From: Ben Goertzel (email@example.com)
Date: Mon Aug 26 2002 - 00:57:40 MDT
> In what way does this have nothing to do with reasoning? It is a product
> of evolution's version of induction. Furthermore, the fact that
> acting in
> this way will increase the probability of reproduction is quite knowable
> to a Bayesian reasoner. A perfect Bayesian reasoner might use a more
> optimal method of reproduction, but an imperfect Bayesian reasoner might
> end up employing exactly this method. Because evolution *is*
> that kind of
> imperfect reasoner.
It is true, any process of learning or adaptation can be viewed as
"imperfect probabilistic reasoning."
The question is, in what cases is this view a useful one...
> > I generally have been using the word "rational" to mean
> something narrower.
> > Basically, to mean "following a process of logical inference", meaning a
> > process inside some mind in which premises are represented,
> conclusions are
> > represented, and processes for getting from the premises to the
> > are carried out. Note that this sense of "following a process
> of logical
> > inference" is implementation-independent; it applies to neural
> nets and so
> > forth as easily as to minds embodying some sort of explicit
> > symbol-manipulation component.
> Yes. And because you use "rational" to denote only this kind of thought,
> you can get away with telling yourself that "both 'rationality' and
> 'irrationality' are necessary to thought", thereby avoiding the necessity
> of getting rid of comforting irrational thoughts.
I think it's kind of absurd for you to assume so much about my personal
psychology. The "more rational than thou" attitude that you and Gordon
display sometimes is really getting tiring. So I'll move on to other
> Which it is why it's so important to realize that verbal thought
> is verbal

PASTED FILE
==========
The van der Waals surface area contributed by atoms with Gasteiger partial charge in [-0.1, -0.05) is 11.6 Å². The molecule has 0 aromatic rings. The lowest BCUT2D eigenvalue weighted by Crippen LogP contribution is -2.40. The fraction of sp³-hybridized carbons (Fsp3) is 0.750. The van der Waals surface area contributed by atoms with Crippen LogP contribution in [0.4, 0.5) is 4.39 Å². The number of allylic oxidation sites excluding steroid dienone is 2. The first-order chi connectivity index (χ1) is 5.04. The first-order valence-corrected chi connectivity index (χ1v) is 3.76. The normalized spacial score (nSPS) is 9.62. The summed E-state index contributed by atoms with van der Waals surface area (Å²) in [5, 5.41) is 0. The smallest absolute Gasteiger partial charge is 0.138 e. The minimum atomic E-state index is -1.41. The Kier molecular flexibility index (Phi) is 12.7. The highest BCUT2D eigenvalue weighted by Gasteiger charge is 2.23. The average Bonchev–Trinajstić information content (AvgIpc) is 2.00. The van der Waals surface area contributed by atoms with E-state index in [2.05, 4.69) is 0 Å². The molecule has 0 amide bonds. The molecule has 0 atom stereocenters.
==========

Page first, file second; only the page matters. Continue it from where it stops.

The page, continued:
> thought, intuition is intuition, and that both can be either
> "rational" or
What you're saying is that it's important for everyone to define terms
exactly the way YOU do, instead of the way the dictionary does.
I think you really push the envelope of the definition of "rational" by
saying that a bird acting on instinct is acting "rationally"....
I don't dispute your right to use the word that way, but I do maintain my
right NOT to use the word that way...
I can see that the bird acts somewhat as it would if it were a reasoning
being, calculating its actions... but the fact is, the bird is acting on
instinct, not based on any of its own reasoning...
I'd be more OK to say that evolution was "rational" to "design" the bird
that way, because evolution is what contributed the intelligence to the
bird's behavior, not the bird itself...
> It's very easy to find a good name, other than
> "rationality", for verbal reasoning or deliberative reasoning or
> reasoning... in fact, I tossed out three right there.
I talk about "explicit probabilistic logical reasoning" and "conscious
reasoning" sometimes. These are different things, as some conscious
reasoning may not be explicitly prob-logic based, and some explicitly
prob-logic based reasoning may be unconscious.
I agree that rationality extends beyond explicit prob. logical reasoning.
But I don't agree that it extends to a bird or a human acting on instinct.
And I think there's a key point of difference between our views, which I've
been struggling to express in a way you'll understand.
Maybe a good phrasing is this: "Within systems or process that are OVERALL
rational (in your sense of being decent approximations to prob. inference),
there are subcomponents and subprocesses with the property that, if you just
look at them in isolation, they don't look rational at all."
It is these subcomponents and subprocesses that I refer to as nonrational
components of the mind.
You may say that these nonrational subcomponents and subprocesses don't need
to be there.
I believe that they need to be there to SOME extent.
For instance, as I've argued, there needs to be, in any finite system within
the universe, some non-prob-inference process for adapting the universal set
U used in the system's prob-inference processes.
How large a percentage of a rational mind, is optimally composed of these
"locally nonrational" subprocesses, I'm not sure.
In the human mind it seems to be a LARGE percentage, but for future AI minds
it may be less...
-- Ben G
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